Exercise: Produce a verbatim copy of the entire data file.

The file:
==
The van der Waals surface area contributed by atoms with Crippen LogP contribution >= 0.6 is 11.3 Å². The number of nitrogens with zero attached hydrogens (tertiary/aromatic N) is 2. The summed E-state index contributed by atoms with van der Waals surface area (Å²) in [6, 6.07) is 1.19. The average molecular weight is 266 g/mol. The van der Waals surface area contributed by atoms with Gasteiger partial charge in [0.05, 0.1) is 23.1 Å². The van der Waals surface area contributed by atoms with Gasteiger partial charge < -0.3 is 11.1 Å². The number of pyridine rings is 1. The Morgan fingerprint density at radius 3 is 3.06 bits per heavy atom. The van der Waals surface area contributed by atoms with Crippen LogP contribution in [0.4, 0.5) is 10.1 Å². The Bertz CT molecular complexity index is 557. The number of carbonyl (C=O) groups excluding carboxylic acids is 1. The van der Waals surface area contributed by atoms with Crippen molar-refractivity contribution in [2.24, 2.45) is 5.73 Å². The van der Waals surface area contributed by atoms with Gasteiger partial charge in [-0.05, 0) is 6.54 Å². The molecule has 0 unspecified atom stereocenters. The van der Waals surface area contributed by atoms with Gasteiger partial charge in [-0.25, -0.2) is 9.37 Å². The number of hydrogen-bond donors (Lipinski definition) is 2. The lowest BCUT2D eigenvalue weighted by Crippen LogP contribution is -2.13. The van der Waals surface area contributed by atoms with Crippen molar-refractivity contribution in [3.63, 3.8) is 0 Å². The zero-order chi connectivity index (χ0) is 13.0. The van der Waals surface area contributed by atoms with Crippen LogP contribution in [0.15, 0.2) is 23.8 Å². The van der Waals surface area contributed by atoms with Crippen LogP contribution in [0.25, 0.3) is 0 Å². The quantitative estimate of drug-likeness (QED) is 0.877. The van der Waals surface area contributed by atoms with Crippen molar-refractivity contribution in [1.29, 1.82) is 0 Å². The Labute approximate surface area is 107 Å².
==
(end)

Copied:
The van der Waals surface area contributed by atoms with Crippen LogP contribution >= 0.6 is 11.3 Å². The number of nitrogens with zero attached hydrogens (tertiary/aromatic N) is 2. The summed E-state index contributed by atoms with van der Waals surface area (Å²) in [6, 6.07) is 1.19. The average molecular weight is 266 g/mol. The van der Waals surface area contributed by atoms with Gasteiger partial charge in [0.05, 0.1) is 23.1 Å². The van der Waals surface area contributed by atoms with Gasteiger partial charge < -0.3 is 11.1 Å². The number of pyridine rings is 1. The Morgan fingerprint density at radius 3 is 3.06 bits per heavy atom. The van der Waals surface area contributed by atoms with Crippen LogP contribution in [0.4, 0.5) is 10.1 Å². The Bertz CT molecular complexity index is 557. The number of carbonyl (C=O) groups excluding carboxylic acids is 1. The van der Waals surface area contributed by atoms with Crippen molar-refractivity contribution in [2.24, 2.45) is 5.73 Å². The van der Waals surface area contributed by atoms with Gasteiger partial charge in [-0.05, 0) is 6.54 Å². The molecule has 0 unspecified atom stereocenters. The van der Waals surface area contributed by atoms with Gasteiger partial charge in [-0.25, -0.2) is 9.37 Å². The number of hydrogen-bond donors (Lipinski definition) is 2. The lowest BCUT2D eigenvalue weighted by Crippen LogP contribution is -2.13. The van der Waals surface area contributed by atoms with Crippen molar-refractivity contribution in [3.63, 3.8) is 0 Å². The zero-order chi connectivity index (χ0) is 13.0. The van der Waals surface area contributed by atoms with Crippen LogP contribution in [0.15, 0.2) is 23.8 Å². The van der Waals surface area contributed by atoms with Crippen LogP contribution in [0.25, 0.3) is 0 Å². The quantitative estimate of drug-likeness (QED) is 0.877. The van der Waals surface area contributed by atoms with Crippen molar-refractivity contribution in [1.29, 1.82) is 0 Å². The Labute approximate surface area is 107 Å².